In poem “Let America Be America Again” written by Langston Hughes it’s demonstrated that the American government is corrupt in favoring only a set group of people, the wealthy. This land was once a chance for people all over the world to have another chance for them to achieve their greatly desired successful life, but as time goes on immigrants are viewed as low class people with no futures. “Who said free? Not me? Surely not me? The millions on relief today? The millions shot down when we strike?” (Hughes 52-54) Dreamers of freedom are now the ones who don’t get to enjoy the “homeland of the free” that they have built. “Yet I’m the one who dreamt our basic dream In the Old World while still a serf of kings, Who dreamt a dream so strong, so brave, so true, That even yet its mighty daring sings In every brick and stone, in every furrow turned That’s made America the land it has become,” (Hughes 39-44). The old American Dream has shaped this country, but these new dreamers are being forgotten in this new age. As the years go by, technology is evolving. It is becoming more common for people to be interested in finding more ways to earn even more money than what they are currently earning, causing people to become more materialistic than before.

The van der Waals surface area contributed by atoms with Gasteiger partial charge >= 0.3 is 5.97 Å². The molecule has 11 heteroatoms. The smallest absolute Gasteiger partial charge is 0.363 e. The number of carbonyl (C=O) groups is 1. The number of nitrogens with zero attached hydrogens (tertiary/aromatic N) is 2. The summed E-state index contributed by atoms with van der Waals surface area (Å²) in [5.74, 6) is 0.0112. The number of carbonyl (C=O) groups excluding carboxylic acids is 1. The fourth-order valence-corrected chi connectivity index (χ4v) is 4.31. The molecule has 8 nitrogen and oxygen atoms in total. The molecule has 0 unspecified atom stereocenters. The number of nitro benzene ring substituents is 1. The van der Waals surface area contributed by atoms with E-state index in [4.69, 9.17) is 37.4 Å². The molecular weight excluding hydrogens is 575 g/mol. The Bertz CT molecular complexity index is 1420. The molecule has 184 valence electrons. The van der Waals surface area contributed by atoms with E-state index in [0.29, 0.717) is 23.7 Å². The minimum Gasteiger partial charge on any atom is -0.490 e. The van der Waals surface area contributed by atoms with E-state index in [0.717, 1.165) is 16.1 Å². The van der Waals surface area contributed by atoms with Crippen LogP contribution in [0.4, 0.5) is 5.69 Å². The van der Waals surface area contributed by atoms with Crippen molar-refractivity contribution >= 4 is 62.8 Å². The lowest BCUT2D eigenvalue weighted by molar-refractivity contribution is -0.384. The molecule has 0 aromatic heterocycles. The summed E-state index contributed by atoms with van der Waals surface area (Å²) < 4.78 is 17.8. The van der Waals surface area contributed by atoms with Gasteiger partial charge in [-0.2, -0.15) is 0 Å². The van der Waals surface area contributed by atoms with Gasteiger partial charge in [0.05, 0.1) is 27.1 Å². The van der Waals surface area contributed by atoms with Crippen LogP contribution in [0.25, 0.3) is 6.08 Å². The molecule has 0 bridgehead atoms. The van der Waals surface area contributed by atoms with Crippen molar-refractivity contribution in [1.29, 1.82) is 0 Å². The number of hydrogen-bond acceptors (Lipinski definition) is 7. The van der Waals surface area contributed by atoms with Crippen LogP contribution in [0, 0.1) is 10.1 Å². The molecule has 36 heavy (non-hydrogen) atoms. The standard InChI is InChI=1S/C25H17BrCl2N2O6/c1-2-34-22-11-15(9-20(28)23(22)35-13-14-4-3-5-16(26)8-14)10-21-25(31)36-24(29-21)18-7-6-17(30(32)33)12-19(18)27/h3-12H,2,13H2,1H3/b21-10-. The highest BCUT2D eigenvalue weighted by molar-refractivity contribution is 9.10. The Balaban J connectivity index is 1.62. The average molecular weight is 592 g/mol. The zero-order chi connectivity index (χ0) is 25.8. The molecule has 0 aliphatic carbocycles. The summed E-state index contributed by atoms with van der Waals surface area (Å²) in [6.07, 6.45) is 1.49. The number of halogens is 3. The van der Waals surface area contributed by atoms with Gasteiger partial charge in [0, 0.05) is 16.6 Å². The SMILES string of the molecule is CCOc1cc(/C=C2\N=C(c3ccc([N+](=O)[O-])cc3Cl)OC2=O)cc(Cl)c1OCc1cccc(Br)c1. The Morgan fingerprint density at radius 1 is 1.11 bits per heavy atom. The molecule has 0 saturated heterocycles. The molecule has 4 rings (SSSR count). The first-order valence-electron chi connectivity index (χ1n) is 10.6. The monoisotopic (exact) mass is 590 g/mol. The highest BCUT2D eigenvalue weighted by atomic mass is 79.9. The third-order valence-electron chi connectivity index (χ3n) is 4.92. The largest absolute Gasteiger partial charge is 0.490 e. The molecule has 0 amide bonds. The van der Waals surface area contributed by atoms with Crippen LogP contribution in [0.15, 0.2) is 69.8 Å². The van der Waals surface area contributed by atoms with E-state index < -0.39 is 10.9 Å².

The American Dream is what has shaped our country from the start, but it is now dying out in the Americans and other immigrants from around the world. Only believing that wealth and instant gratification won’t help them achieve the American Dream and neither will only dreaming about achieving it. Throughout the years this is what has been believed to be the American Dream, modified as time goes on getting further away from its initial purpose. These current and new generations are steadily decreasing the faith in the American Dream, since less people are actually able to attain this famous dream and are converting it more into a fantasy than a reality.